Peretz is exactly right, but he’s barking up the wrong tree if he expects moral clarity from this president. Obama is in the business of “engagement.” That’s the whole point of his TV outreach to the mullahs, the European apologies, the refusal to recognize that the North Korean missile shot was a direct challenge to the U.S. (and to him personally) and yes, the grip-and-grin with Hugo Chavez (followed by the nauseating “thank you” for the book gift, because the president, you see, is a “reader”).
If Obama declines to send U.S. representatives to Durban II it is “with regret.” If the Iranians kidnap a U.S. journalist he is “gravely concerned.” It is not exactly a ringing defense of our values, is it? Well, I too dearly hope the president would adopt definitive language which signifies an awareness of America’s unique position to speak — what is the phrase? — ah, truth to power. I too hope he would stop turning a blind eye to evil and make clear what America expects as a prerequisite for decent relations with other nations. I too would hope he could give up the fantasy that avoiding offense is the same as furthering American interests. But I’m not holding my breath.
This is what our president said following a diatribe against the United States by Nicaragua’s Daniel Ortega: “I’m grateful that President Ortega did not blame me for things that happened when I was three months old.” How unfortunate that Barack Obama did not himself blame President Ortega for things that happened when Obama himself was 21, 22, 23, 24 years old, when Ortega was the Communist dictator of Nicaragua. Like driving one-tenth of the population of Nicaragua into exile in Honduras. Like the systematic abuse of the Miskito Indians. Like the harrassment of the nation’s archbishop, Miguel Obando y Bravo, who had provided key support for the crushing of the Somoza regime in 1979. Like the inhumane treatment of Nicaragua’s small and liberal Jewish community (now being duplicated in Venezuela, the home of Obama’s handshake pal, Hugo Chavez). Like the destruction of the free press. Like the forced nationalizations. Like all manner of conduct that goes under the name of Marxism-Leninism. My guess is that President Obama wouldn’t blame Daniel Ortega for any of that because, at the time, he was too busy opposing the efforts of the Reagan administration to block the spread of Marxism in Central America and overthrow Ortega’s evil regime to notice.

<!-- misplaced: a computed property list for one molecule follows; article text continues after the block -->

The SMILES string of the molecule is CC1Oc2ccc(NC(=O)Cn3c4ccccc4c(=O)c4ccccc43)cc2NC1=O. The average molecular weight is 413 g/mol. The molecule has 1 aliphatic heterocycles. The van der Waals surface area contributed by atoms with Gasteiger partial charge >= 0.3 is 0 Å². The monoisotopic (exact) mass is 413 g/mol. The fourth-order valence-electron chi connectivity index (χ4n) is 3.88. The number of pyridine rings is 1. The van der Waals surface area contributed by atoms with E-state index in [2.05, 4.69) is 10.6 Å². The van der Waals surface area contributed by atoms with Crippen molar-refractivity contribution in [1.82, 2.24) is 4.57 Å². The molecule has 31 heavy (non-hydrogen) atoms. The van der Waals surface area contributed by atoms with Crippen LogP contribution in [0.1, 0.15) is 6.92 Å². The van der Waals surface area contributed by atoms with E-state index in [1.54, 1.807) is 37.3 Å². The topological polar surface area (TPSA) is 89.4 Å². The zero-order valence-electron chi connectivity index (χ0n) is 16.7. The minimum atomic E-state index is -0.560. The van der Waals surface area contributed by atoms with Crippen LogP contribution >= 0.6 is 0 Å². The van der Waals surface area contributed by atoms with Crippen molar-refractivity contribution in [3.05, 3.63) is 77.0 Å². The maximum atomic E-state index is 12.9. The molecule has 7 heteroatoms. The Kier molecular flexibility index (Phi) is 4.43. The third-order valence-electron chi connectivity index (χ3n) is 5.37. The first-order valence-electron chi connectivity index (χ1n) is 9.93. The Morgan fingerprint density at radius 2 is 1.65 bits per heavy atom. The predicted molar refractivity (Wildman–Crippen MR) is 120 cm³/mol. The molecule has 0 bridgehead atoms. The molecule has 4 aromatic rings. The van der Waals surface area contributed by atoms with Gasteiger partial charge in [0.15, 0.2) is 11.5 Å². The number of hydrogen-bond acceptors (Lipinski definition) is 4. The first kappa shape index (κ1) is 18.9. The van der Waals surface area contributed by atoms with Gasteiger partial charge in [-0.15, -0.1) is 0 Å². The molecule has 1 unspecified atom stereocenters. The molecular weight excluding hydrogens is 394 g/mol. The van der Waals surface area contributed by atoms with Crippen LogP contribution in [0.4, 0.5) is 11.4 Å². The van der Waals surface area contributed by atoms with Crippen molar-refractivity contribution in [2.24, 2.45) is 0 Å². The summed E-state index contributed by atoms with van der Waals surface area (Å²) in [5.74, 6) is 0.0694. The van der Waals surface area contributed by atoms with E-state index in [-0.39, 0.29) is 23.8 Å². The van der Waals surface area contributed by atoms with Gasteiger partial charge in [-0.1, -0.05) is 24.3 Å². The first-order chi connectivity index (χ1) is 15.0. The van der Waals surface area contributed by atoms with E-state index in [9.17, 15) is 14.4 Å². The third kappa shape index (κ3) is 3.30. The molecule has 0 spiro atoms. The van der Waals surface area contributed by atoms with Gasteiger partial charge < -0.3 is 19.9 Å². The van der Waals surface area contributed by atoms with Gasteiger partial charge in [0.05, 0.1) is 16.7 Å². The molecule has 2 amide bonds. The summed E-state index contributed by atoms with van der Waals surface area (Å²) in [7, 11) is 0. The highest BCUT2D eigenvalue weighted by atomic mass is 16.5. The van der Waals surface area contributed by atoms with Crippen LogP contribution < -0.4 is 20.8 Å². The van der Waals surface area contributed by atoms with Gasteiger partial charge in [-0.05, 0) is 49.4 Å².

Sometimes, careless diplomacy looks like a mistranslated Russian phrase, or a set of incompatible DVDs. But those things, though damaging and indicative of superficiality and carelessness, are the stuff of day-to-day incompetence. The real work of diplomacy centers on presenting the government’s policy, reporting home, and negotiating treaties.
Last week, during his visit to Mexico, administration officials confirmed that President Obama will push the U.S. Senate to ratify the “Inter-American Convention Against the Illicit Manufacturing of and Trafficking in Firearms, Ammunition, Explosives, and Other Related Materials.” The Clinton administration signed the treaty, better known by its Spanish acronym CIFTA, after the Organization of American States adopted it in 1997. The Senate has not ratified it, but as the administration acknowledges, the U.S. has abided by the spirit of the Convention.
The Convention has several problems, about which I’ve already written at length on Heritage’s Foundry. The biggest one is that it criminalizes speech: under its terms, it is illegal to “counsel” the illicit manufacturing of or trafficking in arms.
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Inspired perhaps by his Pulitzer Prize, Eugene Robinson pens a spot-on column on the Obama-Chavez encounter. His general affection for the president does not interfere with his observation that on this one Obama blew it — and blew it with Daniel Ortega, too. Robinson writes:
Chávez can be charming. But when Obama shook the man’s hand, he should have telegraphed clearly, through posture, expression and language, that he was not amused. Chávez’s gift of the book was meant to affront, not to enlighten, and I would have advised Obama to reciprocate in kind.
The other moment for presidential theatrics was Nicaraguan President Daniel Ortega’s 50-minute speech excoriating, yes, the long and sordid history of U.S. meddling in Latin America. Asked later about Ortega’s peroration, Obama replied curtly that “it was 50 minutes long.”